Main Cast: Jessica Brown Findlay, Tom Courtenay
Director: Mike Newell
We have finally crossed the Pacific and reached inhabited parts again. The route to India would take us through the Sunda Strait between Java and Sumatra but Captain Drew feels it is wise that we avoid there what with Krakatau acting up. I remember the dangers of Krakatau all too well as I had a small part in that lovely disaster epic, Krakatoa: East of Java some years ago. I played a lovely native girl who had a torrid affair with Brian Keith in the middle of a lava flow before dying at the end of a wonderful tsunami water ballet. I haven’t seen the film for many years but the last time I caught it on the late late show while doing some night time ironing, all of my scenes seemed to have been cut. Anyway, with the need to turn north prematurely, the Normitania found itself sailing into the Gulf of Thailand. I made a snap decision. We would not sail on to India, but rather take inspiration from the gentle Thai people and so we made a course to the port of Bangkok.
I had the crew send word ahead to the government that an important American celebrity would be shortly arriving and to please inform his highness King Rama X as I would be expecting a royal welcome at the dock. I also decided that I had better prepare a little entertainment for the public and press who would be sure to throng the pier as we tied up. I found an old parachute in a storage locker, back from when Normy had tried to use the yacht in a failed attempt at parasailing around Marina del Rey. I cut a neckline, a couple of armholes, tied it appropriately with some spare marine cording and soon had a very chic 19th century ball gown. The PA system will play a karaoke track of Shall We Dance?, abetted by the three Miguels who are a passable mariachi combo in their off hours, and I shall do my best Mrs. Anna for the adoring masses as Captain Drew deftly maneuvers The Normitania into its berth.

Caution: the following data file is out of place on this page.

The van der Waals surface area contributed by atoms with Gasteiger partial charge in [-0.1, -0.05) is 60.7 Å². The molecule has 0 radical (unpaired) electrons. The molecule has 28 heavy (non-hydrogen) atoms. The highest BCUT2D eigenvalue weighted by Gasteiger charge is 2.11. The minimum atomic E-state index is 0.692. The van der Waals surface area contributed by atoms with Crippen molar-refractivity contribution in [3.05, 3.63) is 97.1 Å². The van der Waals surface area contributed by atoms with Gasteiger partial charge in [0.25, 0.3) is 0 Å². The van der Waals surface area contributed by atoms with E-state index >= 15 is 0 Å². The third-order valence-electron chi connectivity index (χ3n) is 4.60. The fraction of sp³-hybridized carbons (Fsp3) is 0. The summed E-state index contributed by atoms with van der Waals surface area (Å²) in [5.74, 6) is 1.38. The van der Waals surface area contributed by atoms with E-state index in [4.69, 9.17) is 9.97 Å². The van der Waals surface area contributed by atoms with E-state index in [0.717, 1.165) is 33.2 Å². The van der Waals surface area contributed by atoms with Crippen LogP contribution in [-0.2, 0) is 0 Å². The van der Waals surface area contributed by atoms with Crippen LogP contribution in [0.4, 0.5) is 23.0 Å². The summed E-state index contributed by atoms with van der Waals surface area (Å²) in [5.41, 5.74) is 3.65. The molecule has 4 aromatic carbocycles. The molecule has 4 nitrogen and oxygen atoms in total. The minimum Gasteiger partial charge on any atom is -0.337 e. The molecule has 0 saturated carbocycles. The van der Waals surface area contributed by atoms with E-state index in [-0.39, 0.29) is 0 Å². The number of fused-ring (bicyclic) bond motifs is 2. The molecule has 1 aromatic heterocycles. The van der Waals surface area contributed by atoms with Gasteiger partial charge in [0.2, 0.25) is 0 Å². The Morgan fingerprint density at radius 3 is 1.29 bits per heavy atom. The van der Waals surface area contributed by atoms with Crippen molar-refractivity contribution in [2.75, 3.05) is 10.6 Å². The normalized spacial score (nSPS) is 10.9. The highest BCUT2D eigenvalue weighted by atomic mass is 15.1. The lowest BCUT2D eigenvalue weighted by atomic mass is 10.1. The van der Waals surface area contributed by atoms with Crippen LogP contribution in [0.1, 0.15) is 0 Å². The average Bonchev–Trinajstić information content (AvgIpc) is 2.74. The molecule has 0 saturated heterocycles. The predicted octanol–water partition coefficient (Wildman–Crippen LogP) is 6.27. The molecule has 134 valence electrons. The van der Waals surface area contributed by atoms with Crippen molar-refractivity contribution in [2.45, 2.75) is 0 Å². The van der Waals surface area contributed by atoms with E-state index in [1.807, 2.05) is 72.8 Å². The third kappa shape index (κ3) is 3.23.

All the arrangements being completed, I still had a few hours before we were due to arrive so I retired to the lounge to watch a film while awaiting landfall. My choice was something of which I had not previously heard: The Guernsey Literary and Potato Peel Pie Society. As it takes place in the Channel Islands of Britain, and we’re currently steaming past a number of lovely little archipelagos, I figured it might be a good match for the day. A perusal of the online description showed some familiar names in the cast and suggested it might be one of those regional slice of life dramedies that the British film industry has been turning out for decades, so I settled in for a look.